Familial Psychiatric History Common in Bipolar Disorder
Patients with versus without familial history tend to need more treatment but have similar response
MONDAY, June 15, 2020 (HealthDay News) -- Outpatients with bipolar disorder often have familial psychiatric history, which is associated with disease severity and sociodemographic measures, according to a study published in the Aug. 1 issue of the Journal of Affective Disorders.
Ole Köhler-Forsberg, from the Aarhus University Hospital Psychiatry in Denmark, and colleagues examined the impact of family history of mental disorders in first-degree relatives on the severity and course of bipolar disorder in two comparative effectiveness studies among bipolar disorder outpatients involving four randomized treatment arms.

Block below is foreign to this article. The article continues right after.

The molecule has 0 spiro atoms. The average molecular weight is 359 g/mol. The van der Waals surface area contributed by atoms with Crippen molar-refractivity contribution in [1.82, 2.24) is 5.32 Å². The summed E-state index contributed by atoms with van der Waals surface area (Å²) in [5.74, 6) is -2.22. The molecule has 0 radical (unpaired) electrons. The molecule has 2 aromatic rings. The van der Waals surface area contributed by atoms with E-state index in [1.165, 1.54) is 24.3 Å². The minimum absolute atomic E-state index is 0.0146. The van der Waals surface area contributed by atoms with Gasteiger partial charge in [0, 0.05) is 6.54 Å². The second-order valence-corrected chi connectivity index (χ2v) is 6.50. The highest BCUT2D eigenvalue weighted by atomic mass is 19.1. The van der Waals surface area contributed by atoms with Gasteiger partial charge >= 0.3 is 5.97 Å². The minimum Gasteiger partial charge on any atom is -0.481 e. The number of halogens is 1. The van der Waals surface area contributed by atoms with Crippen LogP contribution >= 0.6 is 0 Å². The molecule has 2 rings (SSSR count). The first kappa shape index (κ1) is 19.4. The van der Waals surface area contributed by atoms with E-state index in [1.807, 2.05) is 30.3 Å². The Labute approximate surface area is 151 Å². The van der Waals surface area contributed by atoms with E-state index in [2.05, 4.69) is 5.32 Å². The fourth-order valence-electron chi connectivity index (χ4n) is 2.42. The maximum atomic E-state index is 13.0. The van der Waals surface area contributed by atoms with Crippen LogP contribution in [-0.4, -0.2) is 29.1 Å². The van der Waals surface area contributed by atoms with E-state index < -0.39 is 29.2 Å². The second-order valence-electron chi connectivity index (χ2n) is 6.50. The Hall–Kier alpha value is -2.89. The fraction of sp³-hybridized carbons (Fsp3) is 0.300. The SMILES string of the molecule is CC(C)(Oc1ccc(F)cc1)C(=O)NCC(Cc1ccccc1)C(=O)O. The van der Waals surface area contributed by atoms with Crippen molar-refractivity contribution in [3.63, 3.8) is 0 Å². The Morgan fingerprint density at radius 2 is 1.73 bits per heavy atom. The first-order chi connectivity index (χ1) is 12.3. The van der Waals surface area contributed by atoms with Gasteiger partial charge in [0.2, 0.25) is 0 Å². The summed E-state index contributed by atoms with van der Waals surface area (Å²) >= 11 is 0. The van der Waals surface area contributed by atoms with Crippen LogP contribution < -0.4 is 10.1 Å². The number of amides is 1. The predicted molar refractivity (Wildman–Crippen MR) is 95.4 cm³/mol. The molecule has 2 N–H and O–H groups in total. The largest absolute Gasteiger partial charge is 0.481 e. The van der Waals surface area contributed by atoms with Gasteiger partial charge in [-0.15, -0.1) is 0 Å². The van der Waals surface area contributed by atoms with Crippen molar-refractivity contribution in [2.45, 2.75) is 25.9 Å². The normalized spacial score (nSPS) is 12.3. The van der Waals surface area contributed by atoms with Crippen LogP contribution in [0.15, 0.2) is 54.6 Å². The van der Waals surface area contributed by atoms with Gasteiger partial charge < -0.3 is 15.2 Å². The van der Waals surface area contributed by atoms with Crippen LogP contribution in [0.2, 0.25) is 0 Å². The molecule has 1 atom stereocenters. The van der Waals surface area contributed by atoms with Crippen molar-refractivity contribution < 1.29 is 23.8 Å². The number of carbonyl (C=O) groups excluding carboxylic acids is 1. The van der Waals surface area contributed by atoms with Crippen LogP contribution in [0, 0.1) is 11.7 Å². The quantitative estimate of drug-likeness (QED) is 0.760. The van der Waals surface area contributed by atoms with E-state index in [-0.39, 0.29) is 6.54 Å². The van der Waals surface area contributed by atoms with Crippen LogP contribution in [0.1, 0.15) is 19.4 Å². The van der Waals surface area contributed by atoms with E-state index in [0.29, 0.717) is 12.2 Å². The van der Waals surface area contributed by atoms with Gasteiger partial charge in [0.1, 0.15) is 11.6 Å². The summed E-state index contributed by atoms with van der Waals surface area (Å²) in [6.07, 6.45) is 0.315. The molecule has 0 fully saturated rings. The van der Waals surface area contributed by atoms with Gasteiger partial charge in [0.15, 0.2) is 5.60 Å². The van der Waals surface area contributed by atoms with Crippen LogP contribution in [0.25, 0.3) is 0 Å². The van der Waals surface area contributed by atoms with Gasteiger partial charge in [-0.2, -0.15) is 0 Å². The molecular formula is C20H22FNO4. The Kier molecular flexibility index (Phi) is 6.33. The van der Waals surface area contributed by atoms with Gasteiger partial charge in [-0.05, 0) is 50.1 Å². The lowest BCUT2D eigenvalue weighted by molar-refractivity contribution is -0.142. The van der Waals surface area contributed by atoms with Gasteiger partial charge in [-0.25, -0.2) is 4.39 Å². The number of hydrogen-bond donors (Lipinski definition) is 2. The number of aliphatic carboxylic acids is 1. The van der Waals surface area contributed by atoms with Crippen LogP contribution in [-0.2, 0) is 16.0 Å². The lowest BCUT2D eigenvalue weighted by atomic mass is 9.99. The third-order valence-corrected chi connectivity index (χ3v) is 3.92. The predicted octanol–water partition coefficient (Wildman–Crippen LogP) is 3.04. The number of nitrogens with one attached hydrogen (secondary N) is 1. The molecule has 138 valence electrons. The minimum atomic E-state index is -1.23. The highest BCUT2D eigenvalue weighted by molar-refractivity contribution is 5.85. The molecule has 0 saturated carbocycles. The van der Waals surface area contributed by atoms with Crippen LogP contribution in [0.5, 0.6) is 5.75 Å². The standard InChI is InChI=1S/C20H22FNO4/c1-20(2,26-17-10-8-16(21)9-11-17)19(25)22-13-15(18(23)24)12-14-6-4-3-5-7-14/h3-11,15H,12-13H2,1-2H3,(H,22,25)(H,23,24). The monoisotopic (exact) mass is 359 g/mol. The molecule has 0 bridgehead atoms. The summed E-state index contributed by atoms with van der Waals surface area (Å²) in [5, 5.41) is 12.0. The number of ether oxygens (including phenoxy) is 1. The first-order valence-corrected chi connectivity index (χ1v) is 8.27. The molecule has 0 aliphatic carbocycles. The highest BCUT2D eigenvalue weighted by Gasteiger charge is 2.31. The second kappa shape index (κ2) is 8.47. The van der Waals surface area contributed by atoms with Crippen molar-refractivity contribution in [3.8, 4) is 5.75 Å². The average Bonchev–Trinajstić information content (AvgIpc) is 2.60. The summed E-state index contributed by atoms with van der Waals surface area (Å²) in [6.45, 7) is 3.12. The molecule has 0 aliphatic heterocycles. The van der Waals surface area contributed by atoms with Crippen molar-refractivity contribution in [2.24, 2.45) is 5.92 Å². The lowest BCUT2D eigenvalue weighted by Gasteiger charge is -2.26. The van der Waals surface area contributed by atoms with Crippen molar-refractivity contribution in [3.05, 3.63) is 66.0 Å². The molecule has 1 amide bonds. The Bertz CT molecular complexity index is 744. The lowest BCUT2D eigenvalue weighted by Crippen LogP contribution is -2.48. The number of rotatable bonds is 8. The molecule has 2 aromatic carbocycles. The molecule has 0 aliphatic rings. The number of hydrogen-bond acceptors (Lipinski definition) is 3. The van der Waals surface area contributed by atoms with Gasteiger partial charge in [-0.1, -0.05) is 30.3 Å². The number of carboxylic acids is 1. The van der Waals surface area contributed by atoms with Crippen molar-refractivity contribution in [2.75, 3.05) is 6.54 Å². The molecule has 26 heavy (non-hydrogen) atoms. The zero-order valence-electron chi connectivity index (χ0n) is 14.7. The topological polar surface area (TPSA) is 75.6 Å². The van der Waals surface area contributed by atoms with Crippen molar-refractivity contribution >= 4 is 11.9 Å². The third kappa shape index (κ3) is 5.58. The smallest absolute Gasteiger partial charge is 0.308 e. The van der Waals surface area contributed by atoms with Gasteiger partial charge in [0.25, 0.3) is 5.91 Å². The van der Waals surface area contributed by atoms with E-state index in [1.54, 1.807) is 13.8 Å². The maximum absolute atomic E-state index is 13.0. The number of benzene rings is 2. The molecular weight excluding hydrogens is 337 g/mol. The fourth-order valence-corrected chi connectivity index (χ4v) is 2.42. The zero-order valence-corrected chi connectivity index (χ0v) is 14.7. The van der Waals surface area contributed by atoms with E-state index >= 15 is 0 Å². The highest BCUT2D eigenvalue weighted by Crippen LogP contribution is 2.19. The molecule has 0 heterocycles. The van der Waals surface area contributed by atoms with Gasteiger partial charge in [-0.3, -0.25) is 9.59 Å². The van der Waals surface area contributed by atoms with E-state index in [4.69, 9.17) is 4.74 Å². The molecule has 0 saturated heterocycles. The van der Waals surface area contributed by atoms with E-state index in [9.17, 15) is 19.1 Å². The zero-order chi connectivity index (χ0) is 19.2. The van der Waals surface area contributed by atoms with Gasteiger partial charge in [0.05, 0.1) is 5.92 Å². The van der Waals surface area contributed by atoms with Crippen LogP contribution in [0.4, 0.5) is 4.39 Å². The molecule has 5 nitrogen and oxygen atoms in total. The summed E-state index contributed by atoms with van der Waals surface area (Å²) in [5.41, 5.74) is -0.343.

The researchers found that 85.1 percent of 757 patients reported at least one first-degree relative with a severe mental disorder (mean, 2.8). The most frequently reported disorders were depression, alcohol abuse, and bipolar disorder (67.1, 51.0, and 47.0 percent, respectively). There was an association for familial psychiatric history with several measures of disease severity (hospitalizations, suicide attempts, and earlier onset) and sociodemographic markers (lower education and household income); no association was seen for cardiometabolic markers (e.g., cholesterol or waist circumference) or cardiovascular risk scores (e.g., the Framingham risk score). More psychopharmacological treatment tended to be needed by patients with familial psychiatric history; however, the investigators observed no difference in treatment response compared with patients without a familial psychiatric history.
"These findings indicate that a familial psychiatric history places a greater burden on patients with bipolar disorder, but that a focused and intense treatment approach can result in similar response rates," the authors write.
Several authors disclosed financial ties to the pharmaceutical industry.